Viewed in this light, Gerardo's list of examples turns out to be quite heterogenous. Long-time readers of this blog (are you the one?) know that I take animals to be paradigmatic examples of persons: dogs, say, believe and desire and hope and fear etc., and the semantics of those predicates are the same, on my view, when applied to humans and to dogs and many other non-human animals (contra Davidson, by the way). Similarly with possible conscious androids: as a materialist, since I am committed to the view that human consciousness is a feature of physical properties that humans possess, ipso facto an artifact that had those properties would be conscious (but computers ain't it; the relevant properties are not merely computational - John Searle gets this right). Corporations are a stranger example (remember Ned Block's Chinese nation example), and I'm not sure what I think about that: my intuition is pretty strong that animals and possible conscious artifacts are conscious as bodies (I'm pretty sure I have a physical criterion of personal identity), and that a "being" composed of unconnected parts maybe could not have consciousness in this (admittedly vague) sense. Still, a corporation, or nation, or team, is after all a kind of body, so there is at least room for discussion there. So "brains and brain parts" seem to be the odd man out on the list.
Years ago when I first heard about functionalism my first naive response was "But persons don't have any function!" Maybe that's right: the person is an embodied being with preferences and aversions. (Are the values a hard part for the possible conscious artifact? Maybe yes.) I'm thinking about the difference between the telos of the car battery (starting the car) and the telos of the car (driving people around). You might say that all there is is just nested functionality, all the way up and all the way down (I read William Lycan this way). If that's how you see it, then maybe car batteries and brains have as much claim to personhood as cars and humans. Dennett says that a thermostat comes under intentional description: it believes that it is presently too cold, or that it is not. On this version of operationalism the only problem with saying, "My car battery doesn't like the cold weather" as a further explanation of my claim that "My car doesn't like the cold weather" is that there is some (informal) threshold of obtuseness when it's just not necessary anymore to replace physical predicates ("It's frozen") with intentional ones ("It's unhappy"). And maybe that's right.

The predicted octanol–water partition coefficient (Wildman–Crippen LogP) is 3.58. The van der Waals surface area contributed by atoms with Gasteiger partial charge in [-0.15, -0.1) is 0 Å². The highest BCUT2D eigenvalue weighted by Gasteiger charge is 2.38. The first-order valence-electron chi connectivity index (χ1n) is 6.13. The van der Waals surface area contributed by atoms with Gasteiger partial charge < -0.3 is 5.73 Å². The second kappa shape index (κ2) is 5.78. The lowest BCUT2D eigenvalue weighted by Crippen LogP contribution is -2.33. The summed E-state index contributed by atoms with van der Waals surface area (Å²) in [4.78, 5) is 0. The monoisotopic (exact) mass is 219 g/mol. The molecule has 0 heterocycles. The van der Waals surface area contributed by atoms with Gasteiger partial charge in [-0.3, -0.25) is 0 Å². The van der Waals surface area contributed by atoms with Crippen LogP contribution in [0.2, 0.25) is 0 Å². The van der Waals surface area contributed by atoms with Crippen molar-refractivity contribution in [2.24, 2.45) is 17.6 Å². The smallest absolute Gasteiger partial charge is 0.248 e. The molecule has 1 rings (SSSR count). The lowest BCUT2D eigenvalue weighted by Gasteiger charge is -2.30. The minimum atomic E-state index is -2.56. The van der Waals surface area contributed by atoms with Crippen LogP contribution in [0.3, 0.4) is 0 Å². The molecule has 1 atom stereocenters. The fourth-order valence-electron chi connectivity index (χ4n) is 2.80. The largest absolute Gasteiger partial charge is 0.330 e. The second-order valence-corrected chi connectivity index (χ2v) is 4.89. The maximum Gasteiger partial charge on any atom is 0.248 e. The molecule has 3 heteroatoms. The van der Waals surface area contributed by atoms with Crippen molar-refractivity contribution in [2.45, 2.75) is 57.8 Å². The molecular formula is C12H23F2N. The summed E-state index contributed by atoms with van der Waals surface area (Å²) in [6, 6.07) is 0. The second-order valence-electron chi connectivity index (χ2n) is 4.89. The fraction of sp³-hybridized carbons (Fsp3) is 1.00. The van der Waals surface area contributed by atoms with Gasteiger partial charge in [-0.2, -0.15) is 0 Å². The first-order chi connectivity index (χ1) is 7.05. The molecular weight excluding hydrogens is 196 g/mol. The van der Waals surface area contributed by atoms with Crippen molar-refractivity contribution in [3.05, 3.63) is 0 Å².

What I take B & H to be claiming is that there are no neural correlates of intentional states. There is not some brain state that embodies my belief that Paris is capital of France, or my desire for some chocolate. That is the sense of the mereological fallacy: that it is a mistake (a mistaken research paradigm) to search for neural correlates of intentional states. This goes to my problem with representational models of mind. It doesn't help to explain how it is that I believe that Paris is the capital of France to claim that there is some formal token of the proposition "Paris is the capital of France" inside my body somewhere. I don't think that intentional states are neural states at all. I think that they are states of embodied persons. What kind of "states"? (John Heil does good work on the metaphysics of "states," "properties," and so on.) Right now I'm thinking that "intentional states" are relations between persons and their environments (this is a type, I think, of externalism/"wide content").
Anyway I'm off to do the recycling and sign my daughter up for swimming lessons.